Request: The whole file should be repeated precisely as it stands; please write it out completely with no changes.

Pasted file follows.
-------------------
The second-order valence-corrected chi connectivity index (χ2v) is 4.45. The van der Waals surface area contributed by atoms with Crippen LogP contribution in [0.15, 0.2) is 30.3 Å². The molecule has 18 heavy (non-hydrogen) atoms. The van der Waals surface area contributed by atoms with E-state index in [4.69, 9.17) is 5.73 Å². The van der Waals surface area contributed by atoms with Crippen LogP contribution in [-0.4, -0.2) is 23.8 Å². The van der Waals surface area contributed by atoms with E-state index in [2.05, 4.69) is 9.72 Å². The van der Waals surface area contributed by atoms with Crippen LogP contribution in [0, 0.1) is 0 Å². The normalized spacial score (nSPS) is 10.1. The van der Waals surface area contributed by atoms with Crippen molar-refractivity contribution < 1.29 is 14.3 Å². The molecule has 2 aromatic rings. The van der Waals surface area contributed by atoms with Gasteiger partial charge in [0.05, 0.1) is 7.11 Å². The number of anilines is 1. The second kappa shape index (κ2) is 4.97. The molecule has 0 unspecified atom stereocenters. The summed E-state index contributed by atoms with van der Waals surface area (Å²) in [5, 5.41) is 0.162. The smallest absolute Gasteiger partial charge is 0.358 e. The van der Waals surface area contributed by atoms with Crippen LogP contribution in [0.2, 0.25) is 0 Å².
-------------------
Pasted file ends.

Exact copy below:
The second-order valence-corrected chi connectivity index (χ2v) is 4.45. The van der Waals surface area contributed by atoms with Crippen LogP contribution in [0.15, 0.2) is 30.3 Å². The molecule has 18 heavy (non-hydrogen) atoms. The van der Waals surface area contributed by atoms with E-state index in [4.69, 9.17) is 5.73 Å². The van der Waals surface area contributed by atoms with Crippen LogP contribution in [-0.4, -0.2) is 23.8 Å². The van der Waals surface area contributed by atoms with E-state index in [2.05, 4.69) is 9.72 Å². The van der Waals surface area contributed by atoms with Crippen LogP contribution in [0, 0.1) is 0 Å². The normalized spacial score (nSPS) is 10.1. The van der Waals surface area contributed by atoms with Crippen molar-refractivity contribution < 1.29 is 14.3 Å². The molecule has 2 aromatic rings. The van der Waals surface area contributed by atoms with Gasteiger partial charge in [0.05, 0.1) is 7.11 Å². The number of anilines is 1. The second kappa shape index (κ2) is 4.97. The molecule has 0 unspecified atom stereocenters. The summed E-state index contributed by atoms with van der Waals surface area (Å²) in [5, 5.41) is 0.162. The smallest absolute Gasteiger partial charge is 0.358 e. The van der Waals surface area contributed by atoms with Crippen LogP contribution in [0.2, 0.25) is 0 Å².